The major defects found in the high-speed rail system as outlined by a dismissed inspection committee were corrected before the Taiwan High Speed Rail Corp (THSRC) was given official permission to begin operating, an official said yesterday.
"We will prepare a report [on how the defects were rectified] within one week and mail that report to the inspection committee members," Vice Minister of Transportation and Communications (MOTC) Ho Nuan-hsuen (
Ho made the remarks while being questioned by a group of Chinese Nationalist Party (KMT) lawmakers regarding the safety of the new rail system.
The high speed rail inspection committee concluded its inspection report on Nov. 28, saying that six conditions needed to be met before the rail system could become operational.
Among those conditions was the need to address 33 major defects found in the system.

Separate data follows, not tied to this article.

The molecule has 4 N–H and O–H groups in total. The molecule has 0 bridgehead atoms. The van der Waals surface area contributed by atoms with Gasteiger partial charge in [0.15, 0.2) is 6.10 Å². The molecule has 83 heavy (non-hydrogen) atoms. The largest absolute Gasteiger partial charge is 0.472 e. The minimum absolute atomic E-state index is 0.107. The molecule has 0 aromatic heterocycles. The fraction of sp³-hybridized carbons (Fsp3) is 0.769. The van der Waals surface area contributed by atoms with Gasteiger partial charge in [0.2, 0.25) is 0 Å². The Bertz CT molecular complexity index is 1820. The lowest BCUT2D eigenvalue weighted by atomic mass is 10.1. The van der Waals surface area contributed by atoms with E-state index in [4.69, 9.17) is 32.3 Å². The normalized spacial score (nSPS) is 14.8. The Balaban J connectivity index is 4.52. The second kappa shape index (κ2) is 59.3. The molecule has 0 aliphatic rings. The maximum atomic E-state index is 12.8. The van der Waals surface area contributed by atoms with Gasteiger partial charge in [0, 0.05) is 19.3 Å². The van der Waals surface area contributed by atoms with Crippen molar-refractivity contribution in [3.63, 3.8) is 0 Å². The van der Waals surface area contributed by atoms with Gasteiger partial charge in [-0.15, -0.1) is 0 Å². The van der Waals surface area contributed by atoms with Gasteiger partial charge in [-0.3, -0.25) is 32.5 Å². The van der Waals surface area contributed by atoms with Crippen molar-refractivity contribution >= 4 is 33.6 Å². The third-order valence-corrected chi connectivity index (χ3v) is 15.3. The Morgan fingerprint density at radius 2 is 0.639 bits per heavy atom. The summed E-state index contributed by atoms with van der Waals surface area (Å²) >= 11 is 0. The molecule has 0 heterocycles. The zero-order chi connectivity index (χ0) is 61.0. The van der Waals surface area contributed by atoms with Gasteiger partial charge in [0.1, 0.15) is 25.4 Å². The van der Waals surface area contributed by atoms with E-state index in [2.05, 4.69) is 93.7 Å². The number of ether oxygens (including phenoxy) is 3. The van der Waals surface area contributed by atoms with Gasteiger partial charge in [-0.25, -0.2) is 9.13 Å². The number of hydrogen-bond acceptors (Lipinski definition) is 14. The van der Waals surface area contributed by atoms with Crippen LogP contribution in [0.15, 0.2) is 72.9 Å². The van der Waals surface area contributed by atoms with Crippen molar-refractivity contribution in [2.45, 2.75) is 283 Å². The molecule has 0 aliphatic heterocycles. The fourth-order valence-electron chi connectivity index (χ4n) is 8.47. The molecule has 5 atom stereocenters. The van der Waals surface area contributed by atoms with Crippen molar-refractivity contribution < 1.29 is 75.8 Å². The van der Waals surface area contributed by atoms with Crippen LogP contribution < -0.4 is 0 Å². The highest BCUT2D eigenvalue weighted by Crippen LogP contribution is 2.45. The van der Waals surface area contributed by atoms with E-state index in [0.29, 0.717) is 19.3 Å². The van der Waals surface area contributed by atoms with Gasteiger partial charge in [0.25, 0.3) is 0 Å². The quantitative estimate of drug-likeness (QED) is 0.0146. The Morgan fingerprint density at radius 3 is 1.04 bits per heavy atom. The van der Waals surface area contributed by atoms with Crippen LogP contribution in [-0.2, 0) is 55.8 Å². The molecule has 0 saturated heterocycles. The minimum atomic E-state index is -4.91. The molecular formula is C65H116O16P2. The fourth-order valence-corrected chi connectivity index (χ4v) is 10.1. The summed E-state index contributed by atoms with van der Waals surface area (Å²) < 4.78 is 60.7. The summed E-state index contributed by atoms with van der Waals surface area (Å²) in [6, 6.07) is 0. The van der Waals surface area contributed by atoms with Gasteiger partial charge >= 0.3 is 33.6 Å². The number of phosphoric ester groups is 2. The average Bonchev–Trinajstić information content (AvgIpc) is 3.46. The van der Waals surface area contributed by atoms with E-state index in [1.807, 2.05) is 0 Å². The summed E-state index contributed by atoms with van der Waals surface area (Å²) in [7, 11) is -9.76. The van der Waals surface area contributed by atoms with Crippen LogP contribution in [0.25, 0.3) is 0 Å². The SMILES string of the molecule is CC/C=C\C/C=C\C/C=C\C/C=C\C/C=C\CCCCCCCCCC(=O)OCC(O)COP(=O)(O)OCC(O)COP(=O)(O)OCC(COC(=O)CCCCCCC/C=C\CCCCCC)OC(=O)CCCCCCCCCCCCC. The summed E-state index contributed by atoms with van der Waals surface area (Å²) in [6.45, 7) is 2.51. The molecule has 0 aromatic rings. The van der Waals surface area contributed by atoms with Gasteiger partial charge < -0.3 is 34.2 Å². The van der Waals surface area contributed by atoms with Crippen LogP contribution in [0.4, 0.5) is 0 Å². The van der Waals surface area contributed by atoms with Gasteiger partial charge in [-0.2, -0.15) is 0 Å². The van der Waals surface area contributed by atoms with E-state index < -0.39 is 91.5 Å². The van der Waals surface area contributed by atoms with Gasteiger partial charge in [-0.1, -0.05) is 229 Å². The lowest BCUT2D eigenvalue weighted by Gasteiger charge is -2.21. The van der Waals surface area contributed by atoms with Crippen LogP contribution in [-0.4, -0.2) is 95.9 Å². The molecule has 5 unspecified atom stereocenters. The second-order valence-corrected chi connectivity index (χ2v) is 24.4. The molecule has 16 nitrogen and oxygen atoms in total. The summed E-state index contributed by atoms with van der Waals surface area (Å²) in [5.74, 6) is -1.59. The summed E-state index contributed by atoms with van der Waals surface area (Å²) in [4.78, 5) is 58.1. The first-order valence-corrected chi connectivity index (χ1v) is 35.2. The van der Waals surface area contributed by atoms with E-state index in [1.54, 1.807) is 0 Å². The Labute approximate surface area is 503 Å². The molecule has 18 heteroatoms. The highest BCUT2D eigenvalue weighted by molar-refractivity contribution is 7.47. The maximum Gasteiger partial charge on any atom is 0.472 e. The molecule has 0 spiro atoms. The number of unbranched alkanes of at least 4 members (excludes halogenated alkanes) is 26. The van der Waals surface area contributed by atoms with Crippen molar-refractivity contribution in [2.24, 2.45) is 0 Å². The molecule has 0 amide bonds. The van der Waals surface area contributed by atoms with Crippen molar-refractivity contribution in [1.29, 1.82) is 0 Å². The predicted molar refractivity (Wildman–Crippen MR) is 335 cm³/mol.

After their dismissal, committee members were barred from participating in the test run or from taking part in the meeting that was held after the test to review the defects.
The MOTC issued the go-ahead for the train on Sunday upon approval by Lloyd's Register Rail and three Japanese consultants.
Pan-blue lawmakers alleged that the MOTC had shunned the inspection committee.
On Dec. 20, the convenor of the inspection committee, Lin Zone-ching (林榮慶), issued a statement in which he accused the THSRC of refusing to disclose how it intended to deal with the deficiencies that had been discovered by the committee.
"The fact that the inspection committee was unable to ascertain that the 33 defects that it had identified were dealt with appropriately is cause for concern," KMT Legislator Lai Shyh-bao (
Ho said that the MOTC and the three Japanese consultants determined on Dec. 24 that the 33 deficiencies had been addressed appropriately.
"I take full responsibility for issuing the green light for the high-speed rail, because it is my duty," Ho told KMT lawmakers.